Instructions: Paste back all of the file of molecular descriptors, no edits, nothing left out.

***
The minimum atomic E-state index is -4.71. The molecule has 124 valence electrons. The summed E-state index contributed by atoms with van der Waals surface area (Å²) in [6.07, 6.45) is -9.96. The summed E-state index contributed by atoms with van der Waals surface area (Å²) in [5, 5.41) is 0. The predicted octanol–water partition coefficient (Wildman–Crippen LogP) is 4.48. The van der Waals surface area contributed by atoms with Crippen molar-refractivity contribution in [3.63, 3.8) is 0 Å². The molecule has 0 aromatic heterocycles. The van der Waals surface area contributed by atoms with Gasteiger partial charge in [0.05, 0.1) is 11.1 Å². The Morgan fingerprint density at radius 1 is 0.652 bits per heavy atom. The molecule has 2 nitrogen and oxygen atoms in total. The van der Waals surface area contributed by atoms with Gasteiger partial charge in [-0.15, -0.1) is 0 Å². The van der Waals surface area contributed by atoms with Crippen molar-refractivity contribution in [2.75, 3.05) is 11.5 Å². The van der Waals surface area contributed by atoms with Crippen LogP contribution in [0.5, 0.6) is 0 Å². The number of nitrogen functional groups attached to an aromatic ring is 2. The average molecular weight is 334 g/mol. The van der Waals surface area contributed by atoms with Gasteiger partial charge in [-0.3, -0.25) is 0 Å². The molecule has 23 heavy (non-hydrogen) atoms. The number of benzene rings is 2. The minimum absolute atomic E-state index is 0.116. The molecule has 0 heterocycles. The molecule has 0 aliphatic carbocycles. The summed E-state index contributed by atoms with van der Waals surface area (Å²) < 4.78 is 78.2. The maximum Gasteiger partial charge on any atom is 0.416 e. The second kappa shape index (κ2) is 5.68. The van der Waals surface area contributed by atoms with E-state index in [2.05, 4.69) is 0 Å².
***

The minimum atomic E-state index is -4.71. The molecule has 124 valence electrons. The summed E-state index contributed by atoms with van der Waals surface area (Å²) in [6.07, 6.45) is -9.96. The summed E-state index contributed by atoms with van der Waals surface area (Å²) in [5, 5.41) is 0. The predicted octanol–water partition coefficient (Wildman–Crippen LogP) is 4.48. The van der Waals surface area contributed by atoms with Crippen molar-refractivity contribution in [3.63, 3.8) is 0 Å². The molecule has 0 aromatic heterocycles. The van der Waals surface area contributed by atoms with Gasteiger partial charge in [0.05, 0.1) is 11.1 Å². The Morgan fingerprint density at radius 1 is 0.652 bits per heavy atom. The molecule has 2 nitrogen and oxygen atoms in total. The van der Waals surface area contributed by atoms with Gasteiger partial charge in [-0.15, -0.1) is 0 Å². The van der Waals surface area contributed by atoms with Crippen molar-refractivity contribution in [2.75, 3.05) is 11.5 Å². The van der Waals surface area contributed by atoms with Crippen LogP contribution in [0.5, 0.6) is 0 Å². The number of nitrogen functional groups attached to an aromatic ring is 2. The average molecular weight is 334 g/mol. The van der Waals surface area contributed by atoms with Gasteiger partial charge in [-0.3, -0.25) is 0 Å². The molecule has 23 heavy (non-hydrogen) atoms. The number of benzene rings is 2. The minimum absolute atomic E-state index is 0.116. The molecule has 0 heterocycles. The molecule has 0 aliphatic carbocycles. The summed E-state index contributed by atoms with van der Waals surface area (Å²) < 4.78 is 78.2. The maximum Gasteiger partial charge on any atom is 0.416 e. The second kappa shape index (κ2) is 5.68. The van der Waals surface area contributed by atoms with E-state index in [2.05, 4.69) is 0 Å².